[Marxism] Meet New Glenn, the Blue Origin Rocket That May Someday Take You to Space

Louis Proyect lnp3 at panix.com
Tue Sep 13 09:42:59 MDT 2016


(Jeff Bezos says, “Our vision is millions of people living and working 
in space." You can bet that those working in Amazon warehouses on Mars 
will have their bathroom breaks recorded.)

NY Times, Sept. 13 2016
Meet New Glenn, the Blue Origin Rocket That May Someday Take You to Space
By DANIEL VICTOR

Blue Origin, the secretive space company created by Jeffrey P. Bezos, 
offered a look at its newest rocket design on Monday — and, by 
extension, its ambitions to make space travel more frequent and inexpensive.

Both the rocket and the ambitions appear to be big.

The rockets, named New Glenn after John Glenn, the first American to 
orbit the Earth, are almost as large as the Saturn V rocket that NASA 
used from 1966 to 1973, before rockets started being built smaller. The 
two-stage version that could venture to low-Earth orbit will be 270 feet 
tall, and the three-stage version, which could fly outside Earth’s 
orbit, will be 313 feet tall. Both will be 23 feet in diameter, packing 
seven BE-4 engines, which are developed by Blue Origin, and lifting off 
with 3.85 million pounds of thrust.

Blue Origin plans to first launch the rocket from Launch Complex 36 at 
Cape Canaveral, Fla., before the end of the decade.

“Our vision is millions of people living and working in space, and New 
Glenn is a very important step,” Mr. Bezos, the billionaire founder of 
Amazon, said in an email update.

As a private company, Blue Origin could launch wealthy tourists into 
space, send commercial satellites into orbit and provide the technology 
to send NASA back to the moon, as well as to Mars and beyond.

Perfecting the technology of reusable rockets — which the New Glenn 
rockets would be — could have profound implications on the cost and 
frequency of space travel. Imagine how much more expensive a flight from 
New York to London would be if airlines built a new 747 jet for each 
flight, throwing them away after one use. That is effectively the 
current model of the space industry; rockets typically crash back into 
Earth after exhausting their fuel, and the steep costs of travel depress 
how often it happens.

“Reusability is a total game-changer,” said Charles Miller, the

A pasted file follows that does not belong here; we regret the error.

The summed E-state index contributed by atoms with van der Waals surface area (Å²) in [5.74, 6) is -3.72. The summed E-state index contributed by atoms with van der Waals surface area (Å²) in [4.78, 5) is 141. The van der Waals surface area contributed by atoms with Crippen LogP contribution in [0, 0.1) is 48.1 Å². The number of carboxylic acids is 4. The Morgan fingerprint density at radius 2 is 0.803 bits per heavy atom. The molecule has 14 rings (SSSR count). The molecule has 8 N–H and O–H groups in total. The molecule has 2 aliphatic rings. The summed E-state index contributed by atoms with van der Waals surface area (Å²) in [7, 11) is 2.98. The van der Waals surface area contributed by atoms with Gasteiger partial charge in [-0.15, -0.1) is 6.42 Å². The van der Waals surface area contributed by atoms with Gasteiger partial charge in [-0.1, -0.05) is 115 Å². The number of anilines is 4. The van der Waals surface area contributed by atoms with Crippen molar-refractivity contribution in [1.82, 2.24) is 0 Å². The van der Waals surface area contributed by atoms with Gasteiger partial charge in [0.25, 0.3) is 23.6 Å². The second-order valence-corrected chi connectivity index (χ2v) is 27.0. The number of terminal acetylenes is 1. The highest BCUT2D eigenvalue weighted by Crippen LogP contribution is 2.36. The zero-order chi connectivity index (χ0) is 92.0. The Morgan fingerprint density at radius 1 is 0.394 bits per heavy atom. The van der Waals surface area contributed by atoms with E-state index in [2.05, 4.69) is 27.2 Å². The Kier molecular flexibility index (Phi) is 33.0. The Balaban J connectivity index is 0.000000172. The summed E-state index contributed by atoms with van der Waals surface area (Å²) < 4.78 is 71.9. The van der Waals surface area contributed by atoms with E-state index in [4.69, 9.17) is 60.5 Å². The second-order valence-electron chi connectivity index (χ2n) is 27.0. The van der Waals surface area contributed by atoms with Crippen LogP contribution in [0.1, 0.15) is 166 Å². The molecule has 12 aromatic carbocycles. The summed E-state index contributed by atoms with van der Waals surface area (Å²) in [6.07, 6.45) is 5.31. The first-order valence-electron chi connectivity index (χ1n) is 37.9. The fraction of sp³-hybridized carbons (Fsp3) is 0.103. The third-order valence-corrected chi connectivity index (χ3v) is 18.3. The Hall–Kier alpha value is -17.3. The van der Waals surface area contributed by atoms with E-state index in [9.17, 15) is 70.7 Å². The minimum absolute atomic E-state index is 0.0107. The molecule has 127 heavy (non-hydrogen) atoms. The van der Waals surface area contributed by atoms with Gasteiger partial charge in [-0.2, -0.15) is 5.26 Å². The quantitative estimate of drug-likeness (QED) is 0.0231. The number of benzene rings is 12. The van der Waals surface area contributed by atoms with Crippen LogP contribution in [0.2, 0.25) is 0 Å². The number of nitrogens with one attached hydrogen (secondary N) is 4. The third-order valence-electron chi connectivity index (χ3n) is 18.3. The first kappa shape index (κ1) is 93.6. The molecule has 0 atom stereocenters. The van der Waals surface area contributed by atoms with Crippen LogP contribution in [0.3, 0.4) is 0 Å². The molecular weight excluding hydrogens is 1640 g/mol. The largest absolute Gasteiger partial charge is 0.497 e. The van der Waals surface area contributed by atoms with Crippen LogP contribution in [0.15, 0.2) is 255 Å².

president of NexGen Space L.L.C., a space and public policy consultancy. 
“It’s on the order of going from the sail to the steam engine, or going 
from the horse to the automobile.”

Blue Origin first launched its reusable New Shepard rocket from West 
Texas in November, sending a capsule that would eventually carry paying 
passengers to a height of 329,839 feet, just crossing the 100-kilometer 
line that is considered the beginning of outer space.

Before New Glenn was announced as the rocket’s name on Monday, Mr. 
Bezos, who owns The Washington Post, had referred to it as “Very Big 
Brother.”

The large size of New Glenn — Mr. Miller, a former senior adviser for 
NASA, had guessed it would be big but thought it would have five 
engines, not seven — suggests the company would seek to lower the price 
of space tourism by offering more seats on the flights, he said.

In March, Mr. Bezos said that tourists could make short trips into 
space, experiencing a few minutes of weightlessness, as soon as 2018 via 
the reusable New Shepard spacecraft. The experience would doubtlessly be 
reserved for the rich, at least initially, but Mr. Bezos said it would 
be necessary to build expertise and further develop the technology.

Though the company was registered in 2000, Mr. Bezos had not let 
reporters into its headquarters in Kent, Wash., until March of this 
year. In September 2015, Blue Origin said it would invest $200 million 
and create 330 jobs by leasing a launch complex at Cape Canaveral Air 
Force Station.

Mr. Miller said if the dream of inexpensive space travel were fulfilled, 
it would significantly impact life on Earth. In best-case scenarios, the 
ability to more easily launch satellites could lead to worldwide 
broadband internet, better weather predictions, the monitoring of carbon 
sources and the farming of solar energy.

For the United States, it could have national security implications, he 
said. The ability to destroy United States satellites that provide 
surveillance and guide missiles is a current liability, but enemies may 
be less likely to target them if they could be quickly replaced.

And NASA will most likely be a customer, using the New Glenn rockets for 
future missions.

“With this vehicle, going to Mars will become a lot easier,” Mr. Miller 
said.




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